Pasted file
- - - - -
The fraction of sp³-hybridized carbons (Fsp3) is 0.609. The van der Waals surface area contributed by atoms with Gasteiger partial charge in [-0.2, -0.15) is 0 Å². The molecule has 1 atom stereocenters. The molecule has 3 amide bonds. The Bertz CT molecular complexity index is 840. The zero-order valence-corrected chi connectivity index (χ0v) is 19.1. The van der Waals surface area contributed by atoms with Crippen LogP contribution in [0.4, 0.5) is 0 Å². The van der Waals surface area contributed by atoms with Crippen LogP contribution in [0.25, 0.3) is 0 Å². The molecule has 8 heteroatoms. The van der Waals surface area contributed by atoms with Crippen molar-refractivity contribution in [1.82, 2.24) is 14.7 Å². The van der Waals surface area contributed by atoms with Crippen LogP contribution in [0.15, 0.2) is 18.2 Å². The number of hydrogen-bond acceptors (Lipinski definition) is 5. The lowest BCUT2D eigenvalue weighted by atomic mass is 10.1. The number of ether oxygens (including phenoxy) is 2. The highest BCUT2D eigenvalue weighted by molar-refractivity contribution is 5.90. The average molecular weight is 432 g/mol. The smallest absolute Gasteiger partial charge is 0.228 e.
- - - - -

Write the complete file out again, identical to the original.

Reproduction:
The fraction of sp³-hybridized carbons (Fsp3) is 0.609. The van der Waals surface area contributed by atoms with Gasteiger partial charge in [-0.2, -0.15) is 0 Å². The molecule has 1 atom stereocenters. The molecule has 3 amide bonds. The Bertz CT molecular complexity index is 840. The zero-order valence-corrected chi connectivity index (χ0v) is 19.1. The van der Waals surface area contributed by atoms with Crippen LogP contribution in [0.4, 0.5) is 0 Å². The van der Waals surface area contributed by atoms with Crippen LogP contribution in [0.25, 0.3) is 0 Å². The molecule has 8 heteroatoms. The van der Waals surface area contributed by atoms with Crippen molar-refractivity contribution in [1.82, 2.24) is 14.7 Å². The van der Waals surface area contributed by atoms with Crippen LogP contribution in [0.15, 0.2) is 18.2 Å². The number of hydrogen-bond acceptors (Lipinski definition) is 5. The lowest BCUT2D eigenvalue weighted by atomic mass is 10.1. The number of ether oxygens (including phenoxy) is 2. The highest BCUT2D eigenvalue weighted by molar-refractivity contribution is 5.90. The average molecular weight is 432 g/mol. The smallest absolute Gasteiger partial charge is 0.228 e.